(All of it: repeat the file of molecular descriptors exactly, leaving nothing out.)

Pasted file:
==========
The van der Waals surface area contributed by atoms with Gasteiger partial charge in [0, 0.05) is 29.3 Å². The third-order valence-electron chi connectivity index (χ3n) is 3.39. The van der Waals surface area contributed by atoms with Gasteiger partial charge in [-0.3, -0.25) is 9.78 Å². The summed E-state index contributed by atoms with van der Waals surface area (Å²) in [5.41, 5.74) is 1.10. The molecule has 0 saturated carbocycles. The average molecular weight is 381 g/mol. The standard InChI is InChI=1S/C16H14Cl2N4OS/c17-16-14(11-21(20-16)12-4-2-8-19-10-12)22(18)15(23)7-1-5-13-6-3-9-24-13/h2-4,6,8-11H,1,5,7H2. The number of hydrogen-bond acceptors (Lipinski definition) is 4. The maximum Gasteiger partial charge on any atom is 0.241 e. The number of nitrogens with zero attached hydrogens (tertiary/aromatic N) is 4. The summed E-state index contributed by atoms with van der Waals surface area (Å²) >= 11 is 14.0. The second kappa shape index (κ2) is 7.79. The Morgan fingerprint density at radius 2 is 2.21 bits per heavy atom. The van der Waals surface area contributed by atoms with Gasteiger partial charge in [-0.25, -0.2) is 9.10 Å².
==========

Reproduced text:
The van der Waals surface area contributed by atoms with Gasteiger partial charge in [0, 0.05) is 29.3 Å². The third-order valence-electron chi connectivity index (χ3n) is 3.39. The van der Waals surface area contributed by atoms with Gasteiger partial charge in [-0.3, -0.25) is 9.78 Å². The summed E-state index contributed by atoms with van der Waals surface area (Å²) in [5.41, 5.74) is 1.10. The molecule has 0 saturated carbocycles. The average molecular weight is 381 g/mol. The standard InChI is InChI=1S/C16H14Cl2N4OS/c17-16-14(11-21(20-16)12-4-2-8-19-10-12)22(18)15(23)7-1-5-13-6-3-9-24-13/h2-4,6,8-11H,1,5,7H2. The number of hydrogen-bond acceptors (Lipinski definition) is 4. The maximum Gasteiger partial charge on any atom is 0.241 e. The number of nitrogens with zero attached hydrogens (tertiary/aromatic N) is 4. The summed E-state index contributed by atoms with van der Waals surface area (Å²) >= 11 is 14.0. The second kappa shape index (κ2) is 7.79. The Morgan fingerprint density at radius 2 is 2.21 bits per heavy atom. The van der Waals surface area contributed by atoms with Gasteiger partial charge in [-0.25, -0.2) is 9.10 Å².